Published online by Cambridge University Press: 29 October 2021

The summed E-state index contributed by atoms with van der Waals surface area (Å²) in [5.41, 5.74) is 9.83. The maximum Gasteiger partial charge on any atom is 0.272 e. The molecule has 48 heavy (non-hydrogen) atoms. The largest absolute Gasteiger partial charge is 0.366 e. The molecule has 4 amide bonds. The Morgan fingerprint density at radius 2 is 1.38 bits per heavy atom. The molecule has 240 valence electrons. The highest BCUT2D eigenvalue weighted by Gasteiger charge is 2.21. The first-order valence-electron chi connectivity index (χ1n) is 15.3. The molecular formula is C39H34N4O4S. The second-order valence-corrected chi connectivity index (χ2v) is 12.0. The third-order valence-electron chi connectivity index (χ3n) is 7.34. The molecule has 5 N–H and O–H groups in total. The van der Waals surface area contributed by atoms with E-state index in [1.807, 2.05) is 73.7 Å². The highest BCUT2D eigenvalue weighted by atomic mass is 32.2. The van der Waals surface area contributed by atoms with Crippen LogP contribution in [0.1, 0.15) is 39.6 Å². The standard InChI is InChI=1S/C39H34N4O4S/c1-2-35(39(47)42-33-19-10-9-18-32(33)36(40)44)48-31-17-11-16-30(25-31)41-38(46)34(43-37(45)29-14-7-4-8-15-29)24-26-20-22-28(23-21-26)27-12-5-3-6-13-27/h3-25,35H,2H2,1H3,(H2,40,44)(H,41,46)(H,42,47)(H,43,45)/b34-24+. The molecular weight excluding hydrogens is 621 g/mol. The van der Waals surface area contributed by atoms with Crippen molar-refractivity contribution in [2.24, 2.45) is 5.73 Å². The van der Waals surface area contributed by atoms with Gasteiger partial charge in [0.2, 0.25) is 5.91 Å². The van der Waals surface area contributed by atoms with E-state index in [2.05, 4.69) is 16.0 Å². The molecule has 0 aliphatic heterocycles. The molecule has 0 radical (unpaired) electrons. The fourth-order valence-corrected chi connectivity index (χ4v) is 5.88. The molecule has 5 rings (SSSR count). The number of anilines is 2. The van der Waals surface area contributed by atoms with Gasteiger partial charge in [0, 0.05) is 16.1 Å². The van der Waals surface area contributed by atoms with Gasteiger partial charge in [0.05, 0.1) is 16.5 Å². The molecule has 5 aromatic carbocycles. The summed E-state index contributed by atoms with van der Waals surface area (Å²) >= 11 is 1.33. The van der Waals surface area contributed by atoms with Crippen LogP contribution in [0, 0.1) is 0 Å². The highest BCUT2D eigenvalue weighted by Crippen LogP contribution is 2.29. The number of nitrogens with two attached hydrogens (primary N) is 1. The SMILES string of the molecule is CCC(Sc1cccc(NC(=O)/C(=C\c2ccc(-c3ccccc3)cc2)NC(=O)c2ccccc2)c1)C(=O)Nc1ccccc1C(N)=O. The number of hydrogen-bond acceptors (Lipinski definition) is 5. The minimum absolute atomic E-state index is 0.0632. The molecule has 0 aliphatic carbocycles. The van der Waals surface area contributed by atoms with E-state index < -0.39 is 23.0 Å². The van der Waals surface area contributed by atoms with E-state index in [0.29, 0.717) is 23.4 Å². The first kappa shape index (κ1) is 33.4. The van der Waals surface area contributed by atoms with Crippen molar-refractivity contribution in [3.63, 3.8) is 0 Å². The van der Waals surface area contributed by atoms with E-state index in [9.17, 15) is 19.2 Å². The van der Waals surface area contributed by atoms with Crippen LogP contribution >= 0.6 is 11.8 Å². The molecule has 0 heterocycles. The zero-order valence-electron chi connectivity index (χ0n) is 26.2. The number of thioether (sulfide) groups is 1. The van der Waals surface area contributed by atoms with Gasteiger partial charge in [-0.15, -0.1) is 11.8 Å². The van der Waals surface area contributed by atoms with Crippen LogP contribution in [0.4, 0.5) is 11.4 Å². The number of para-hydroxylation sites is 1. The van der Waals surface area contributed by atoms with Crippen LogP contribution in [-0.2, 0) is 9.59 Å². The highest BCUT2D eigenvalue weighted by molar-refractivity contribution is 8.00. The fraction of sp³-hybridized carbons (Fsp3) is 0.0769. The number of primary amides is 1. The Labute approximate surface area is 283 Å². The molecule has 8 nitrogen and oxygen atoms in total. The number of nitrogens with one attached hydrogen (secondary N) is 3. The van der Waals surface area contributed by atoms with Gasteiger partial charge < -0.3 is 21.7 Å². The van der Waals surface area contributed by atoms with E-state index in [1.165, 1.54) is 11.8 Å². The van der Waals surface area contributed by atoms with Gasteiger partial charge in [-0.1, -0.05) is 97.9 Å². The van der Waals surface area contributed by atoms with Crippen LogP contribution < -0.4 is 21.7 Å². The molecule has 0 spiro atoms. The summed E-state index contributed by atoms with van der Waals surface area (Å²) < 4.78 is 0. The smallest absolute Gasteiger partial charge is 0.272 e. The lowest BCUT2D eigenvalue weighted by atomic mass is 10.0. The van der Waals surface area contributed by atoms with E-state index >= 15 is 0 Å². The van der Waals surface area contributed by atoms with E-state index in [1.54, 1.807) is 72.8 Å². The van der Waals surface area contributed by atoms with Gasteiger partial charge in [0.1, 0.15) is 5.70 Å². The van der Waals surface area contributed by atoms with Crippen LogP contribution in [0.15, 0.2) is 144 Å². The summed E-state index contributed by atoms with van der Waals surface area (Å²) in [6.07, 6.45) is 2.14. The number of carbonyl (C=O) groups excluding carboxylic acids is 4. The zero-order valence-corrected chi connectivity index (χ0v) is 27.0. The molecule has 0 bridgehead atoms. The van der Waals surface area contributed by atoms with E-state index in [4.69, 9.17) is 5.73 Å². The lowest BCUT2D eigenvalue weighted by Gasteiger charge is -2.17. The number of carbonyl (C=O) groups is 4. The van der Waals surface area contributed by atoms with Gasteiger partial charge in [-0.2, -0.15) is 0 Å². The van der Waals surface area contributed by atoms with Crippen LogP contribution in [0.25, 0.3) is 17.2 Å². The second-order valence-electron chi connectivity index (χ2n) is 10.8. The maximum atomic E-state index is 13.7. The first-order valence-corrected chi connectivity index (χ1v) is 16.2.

The 2030 District program encourages commercial building owners to make 50% cuts in building energy use, water use, and transportation emissions by 2030. Twenty cities across North America have joined to date. Participating cities agree to the overall goals but each city develops its own method for monitoring progress and encouraging compliance. I analyzed the 2030 Districts using the “club theory” of voluntary programs and the Institutional Analysis and Development framework. Club theory suggests that moderate standards and enforcement are more likely to attract participants and achieve the program’s goals than either strict or lenient approaches. Analysis of 2018 progress reports suggests that 2030 Districts have strict standards but low to moderate levels of monitoring and enforcement. Three districts already achieved the interim energy target of a 20% reduction in building energy use by 2020. One-third of districts submitted progress reports in 2018, suggesting that shirking could be a problem. Districts that failed to meet basic membership requirements were demoted to “emerging district” status. “Beyond compliance” programs like 2030 Districts can be important complements to climate change policies at local and national scales.